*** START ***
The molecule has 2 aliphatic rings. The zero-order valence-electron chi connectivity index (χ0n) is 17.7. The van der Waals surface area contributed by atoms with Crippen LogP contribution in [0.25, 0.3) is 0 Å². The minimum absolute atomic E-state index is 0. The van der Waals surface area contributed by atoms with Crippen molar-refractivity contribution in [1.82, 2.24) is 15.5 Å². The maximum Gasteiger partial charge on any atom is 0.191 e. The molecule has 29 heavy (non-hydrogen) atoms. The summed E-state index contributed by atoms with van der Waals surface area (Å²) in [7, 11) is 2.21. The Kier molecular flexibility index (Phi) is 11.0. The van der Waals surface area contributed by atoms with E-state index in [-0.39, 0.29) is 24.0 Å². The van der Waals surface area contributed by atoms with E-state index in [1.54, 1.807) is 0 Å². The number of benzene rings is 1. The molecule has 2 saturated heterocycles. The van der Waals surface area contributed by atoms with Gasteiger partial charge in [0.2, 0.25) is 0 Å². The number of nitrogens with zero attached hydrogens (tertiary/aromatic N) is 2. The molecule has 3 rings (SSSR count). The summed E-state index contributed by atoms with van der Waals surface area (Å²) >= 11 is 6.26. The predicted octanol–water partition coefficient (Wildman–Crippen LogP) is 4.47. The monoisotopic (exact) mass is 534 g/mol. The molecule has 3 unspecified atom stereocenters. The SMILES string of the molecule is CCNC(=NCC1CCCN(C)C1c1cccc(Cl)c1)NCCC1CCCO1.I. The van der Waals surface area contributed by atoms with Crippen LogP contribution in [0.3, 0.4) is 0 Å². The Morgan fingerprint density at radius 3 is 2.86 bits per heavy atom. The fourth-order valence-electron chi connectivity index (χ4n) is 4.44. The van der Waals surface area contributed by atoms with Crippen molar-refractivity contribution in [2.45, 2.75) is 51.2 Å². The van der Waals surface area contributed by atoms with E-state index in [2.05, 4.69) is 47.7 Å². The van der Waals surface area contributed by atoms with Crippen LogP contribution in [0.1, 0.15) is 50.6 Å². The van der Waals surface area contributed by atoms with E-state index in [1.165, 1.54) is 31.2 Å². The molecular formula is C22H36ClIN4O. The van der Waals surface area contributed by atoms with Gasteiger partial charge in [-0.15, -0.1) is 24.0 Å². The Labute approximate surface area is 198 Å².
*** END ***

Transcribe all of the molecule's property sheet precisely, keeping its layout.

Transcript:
The molecule has 2 aliphatic rings. The zero-order valence-electron chi connectivity index (χ0n) is 17.7. The van der Waals surface area contributed by atoms with Crippen LogP contribution in [0.25, 0.3) is 0 Å². The minimum absolute atomic E-state index is 0. The van der Waals surface area contributed by atoms with Crippen molar-refractivity contribution in [1.82, 2.24) is 15.5 Å². The maximum Gasteiger partial charge on any atom is 0.191 e. The molecule has 29 heavy (non-hydrogen) atoms. The summed E-state index contributed by atoms with van der Waals surface area (Å²) in [7, 11) is 2.21. The Kier molecular flexibility index (Phi) is 11.0. The van der Waals surface area contributed by atoms with E-state index in [-0.39, 0.29) is 24.0 Å². The van der Waals surface area contributed by atoms with E-state index in [1.54, 1.807) is 0 Å². The number of benzene rings is 1. The molecule has 2 saturated heterocycles. The van der Waals surface area contributed by atoms with Gasteiger partial charge in [0.2, 0.25) is 0 Å². The number of nitrogens with zero attached hydrogens (tertiary/aromatic N) is 2. The molecule has 3 rings (SSSR count). The summed E-state index contributed by atoms with van der Waals surface area (Å²) >= 11 is 6.26. The predicted octanol–water partition coefficient (Wildman–Crippen LogP) is 4.47. The monoisotopic (exact) mass is 534 g/mol. The molecule has 3 unspecified atom stereocenters. The SMILES string of the molecule is CCNC(=NCC1CCCN(C)C1c1cccc(Cl)c1)NCCC1CCCO1.I. The van der Waals surface area contributed by atoms with Crippen LogP contribution in [0.3, 0.4) is 0 Å². The Morgan fingerprint density at radius 3 is 2.86 bits per heavy atom. The fourth-order valence-electron chi connectivity index (χ4n) is 4.44. The van der Waals surface area contributed by atoms with Crippen molar-refractivity contribution in [2.45, 2.75) is 51.2 Å². The van der Waals surface area contributed by atoms with E-state index in [2.05, 4.69) is 47.7 Å². The van der Waals surface area contributed by atoms with Crippen LogP contribution in [0.1, 0.15) is 50.6 Å². The van der Waals surface area contributed by atoms with E-state index in [1.165, 1.54) is 31.2 Å². The molecular formula is C22H36ClIN4O. The van der Waals surface area contributed by atoms with Gasteiger partial charge in [-0.15, -0.1) is 24.0 Å². The Labute approximate surface area is 198 Å².